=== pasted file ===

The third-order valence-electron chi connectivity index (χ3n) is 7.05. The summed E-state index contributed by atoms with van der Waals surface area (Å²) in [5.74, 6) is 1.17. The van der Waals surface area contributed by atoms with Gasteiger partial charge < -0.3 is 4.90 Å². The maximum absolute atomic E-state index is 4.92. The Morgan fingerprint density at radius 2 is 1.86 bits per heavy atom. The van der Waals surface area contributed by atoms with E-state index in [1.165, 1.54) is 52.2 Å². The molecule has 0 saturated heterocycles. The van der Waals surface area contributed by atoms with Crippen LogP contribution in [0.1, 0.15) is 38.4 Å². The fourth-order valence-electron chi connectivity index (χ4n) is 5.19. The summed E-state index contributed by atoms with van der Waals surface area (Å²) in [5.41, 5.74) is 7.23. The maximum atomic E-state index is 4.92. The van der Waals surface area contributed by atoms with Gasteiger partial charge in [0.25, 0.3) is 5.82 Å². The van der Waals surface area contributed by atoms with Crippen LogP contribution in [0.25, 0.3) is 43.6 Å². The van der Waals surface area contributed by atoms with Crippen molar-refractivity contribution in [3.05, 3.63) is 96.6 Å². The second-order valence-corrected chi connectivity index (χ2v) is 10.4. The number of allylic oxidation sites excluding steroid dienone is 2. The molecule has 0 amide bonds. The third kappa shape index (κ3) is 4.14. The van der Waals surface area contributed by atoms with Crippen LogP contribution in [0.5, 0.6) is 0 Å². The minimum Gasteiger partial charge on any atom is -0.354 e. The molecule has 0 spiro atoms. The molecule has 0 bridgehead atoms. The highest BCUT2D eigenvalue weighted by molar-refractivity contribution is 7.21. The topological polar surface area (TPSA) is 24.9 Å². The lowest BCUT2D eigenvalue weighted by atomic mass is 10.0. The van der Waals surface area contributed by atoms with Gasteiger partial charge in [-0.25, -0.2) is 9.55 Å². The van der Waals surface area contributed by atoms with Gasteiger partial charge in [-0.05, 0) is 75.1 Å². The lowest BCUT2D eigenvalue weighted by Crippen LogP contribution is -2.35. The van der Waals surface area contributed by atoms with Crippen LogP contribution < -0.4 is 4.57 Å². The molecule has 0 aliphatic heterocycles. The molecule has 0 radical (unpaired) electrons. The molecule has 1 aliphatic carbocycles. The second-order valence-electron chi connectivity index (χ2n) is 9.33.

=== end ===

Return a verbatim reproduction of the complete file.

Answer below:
The third-order valence-electron chi connectivity index (χ3n) is 7.05. The summed E-state index contributed by atoms with van der Waals surface area (Å²) in [5.74, 6) is 1.17. The van der Waals surface area contributed by atoms with Gasteiger partial charge < -0.3 is 4.90 Å². The maximum absolute atomic E-state index is 4.92. The Morgan fingerprint density at radius 2 is 1.86 bits per heavy atom. The van der Waals surface area contributed by atoms with E-state index in [1.165, 1.54) is 52.2 Å². The molecule has 0 saturated heterocycles. The van der Waals surface area contributed by atoms with Crippen LogP contribution in [0.1, 0.15) is 38.4 Å². The fourth-order valence-electron chi connectivity index (χ4n) is 5.19. The summed E-state index contributed by atoms with van der Waals surface area (Å²) in [5.41, 5.74) is 7.23. The maximum atomic E-state index is 4.92. The van der Waals surface area contributed by atoms with Gasteiger partial charge in [0.25, 0.3) is 5.82 Å². The van der Waals surface area contributed by atoms with Crippen LogP contribution in [0.25, 0.3) is 43.6 Å². The van der Waals surface area contributed by atoms with Crippen molar-refractivity contribution in [3.05, 3.63) is 96.6 Å². The second-order valence-corrected chi connectivity index (χ2v) is 10.4. The number of allylic oxidation sites excluding steroid dienone is 2. The molecule has 0 amide bonds. The third kappa shape index (κ3) is 4.14. The van der Waals surface area contributed by atoms with Crippen LogP contribution in [0.5, 0.6) is 0 Å². The minimum Gasteiger partial charge on any atom is -0.354 e. The molecule has 0 spiro atoms. The molecule has 0 bridgehead atoms. The highest BCUT2D eigenvalue weighted by molar-refractivity contribution is 7.21. The topological polar surface area (TPSA) is 24.9 Å². The lowest BCUT2D eigenvalue weighted by atomic mass is 10.0. The van der Waals surface area contributed by atoms with Gasteiger partial charge in [-0.25, -0.2) is 9.55 Å². The van der Waals surface area contributed by atoms with Gasteiger partial charge in [-0.05, 0) is 75.1 Å². The lowest BCUT2D eigenvalue weighted by Crippen LogP contribution is -2.35. The van der Waals surface area contributed by atoms with Crippen LogP contribution < -0.4 is 4.57 Å². The molecule has 0 aliphatic heterocycles. The molecule has 0 radical (unpaired) electrons. The molecule has 1 aliphatic carbocycles. The second-order valence-electron chi connectivity index (χ2n) is 9.33.